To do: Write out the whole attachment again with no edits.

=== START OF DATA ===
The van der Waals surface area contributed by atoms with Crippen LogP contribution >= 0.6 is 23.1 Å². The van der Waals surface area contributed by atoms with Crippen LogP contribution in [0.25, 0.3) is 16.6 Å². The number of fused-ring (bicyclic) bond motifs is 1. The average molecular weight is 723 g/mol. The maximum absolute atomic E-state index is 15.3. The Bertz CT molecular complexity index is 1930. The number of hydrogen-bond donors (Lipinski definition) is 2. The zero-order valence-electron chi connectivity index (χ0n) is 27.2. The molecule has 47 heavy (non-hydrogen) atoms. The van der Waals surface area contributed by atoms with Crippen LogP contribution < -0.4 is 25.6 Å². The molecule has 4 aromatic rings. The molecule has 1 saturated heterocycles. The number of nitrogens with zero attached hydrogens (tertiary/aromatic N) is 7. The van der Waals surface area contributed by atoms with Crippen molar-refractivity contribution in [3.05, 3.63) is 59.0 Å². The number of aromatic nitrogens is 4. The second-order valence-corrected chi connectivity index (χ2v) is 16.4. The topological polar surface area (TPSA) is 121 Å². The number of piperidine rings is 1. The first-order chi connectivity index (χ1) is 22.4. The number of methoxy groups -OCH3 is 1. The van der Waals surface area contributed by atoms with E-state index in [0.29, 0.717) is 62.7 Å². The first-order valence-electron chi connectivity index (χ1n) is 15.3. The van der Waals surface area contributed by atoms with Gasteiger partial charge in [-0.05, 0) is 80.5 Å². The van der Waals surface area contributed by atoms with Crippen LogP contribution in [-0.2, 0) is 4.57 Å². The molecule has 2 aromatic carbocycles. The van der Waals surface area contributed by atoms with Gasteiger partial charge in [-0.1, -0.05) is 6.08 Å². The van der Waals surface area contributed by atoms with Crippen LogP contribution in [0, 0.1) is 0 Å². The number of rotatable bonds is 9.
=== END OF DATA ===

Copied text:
The van der Waals surface area contributed by atoms with Crippen LogP contribution >= 0.6 is 23.1 Å². The van der Waals surface area contributed by atoms with Crippen LogP contribution in [0.25, 0.3) is 16.6 Å². The number of fused-ring (bicyclic) bond motifs is 1. The average molecular weight is 723 g/mol. The maximum absolute atomic E-state index is 15.3. The Bertz CT molecular complexity index is 1930. The number of hydrogen-bond donors (Lipinski definition) is 2. The zero-order valence-electron chi connectivity index (χ0n) is 27.2. The molecule has 47 heavy (non-hydrogen) atoms. The van der Waals surface area contributed by atoms with Crippen LogP contribution < -0.4 is 25.6 Å². The molecule has 4 aromatic rings. The molecule has 1 saturated heterocycles. The number of nitrogens with zero attached hydrogens (tertiary/aromatic N) is 7. The van der Waals surface area contributed by atoms with Crippen molar-refractivity contribution in [3.05, 3.63) is 59.0 Å². The number of aromatic nitrogens is 4. The second-order valence-corrected chi connectivity index (χ2v) is 16.4. The topological polar surface area (TPSA) is 121 Å². The number of piperidine rings is 1. The first-order chi connectivity index (χ1) is 22.4. The number of methoxy groups -OCH3 is 1. The van der Waals surface area contributed by atoms with E-state index in [0.29, 0.717) is 62.7 Å². The first-order valence-electron chi connectivity index (χ1n) is 15.3. The van der Waals surface area contributed by atoms with Gasteiger partial charge in [-0.05, 0) is 80.5 Å². The van der Waals surface area contributed by atoms with Crippen LogP contribution in [-0.2, 0) is 4.57 Å². The molecule has 2 aromatic carbocycles. The van der Waals surface area contributed by atoms with Gasteiger partial charge in [-0.1, -0.05) is 6.08 Å². The van der Waals surface area contributed by atoms with Crippen LogP contribution in [0, 0.1) is 0 Å². The number of rotatable bonds is 9.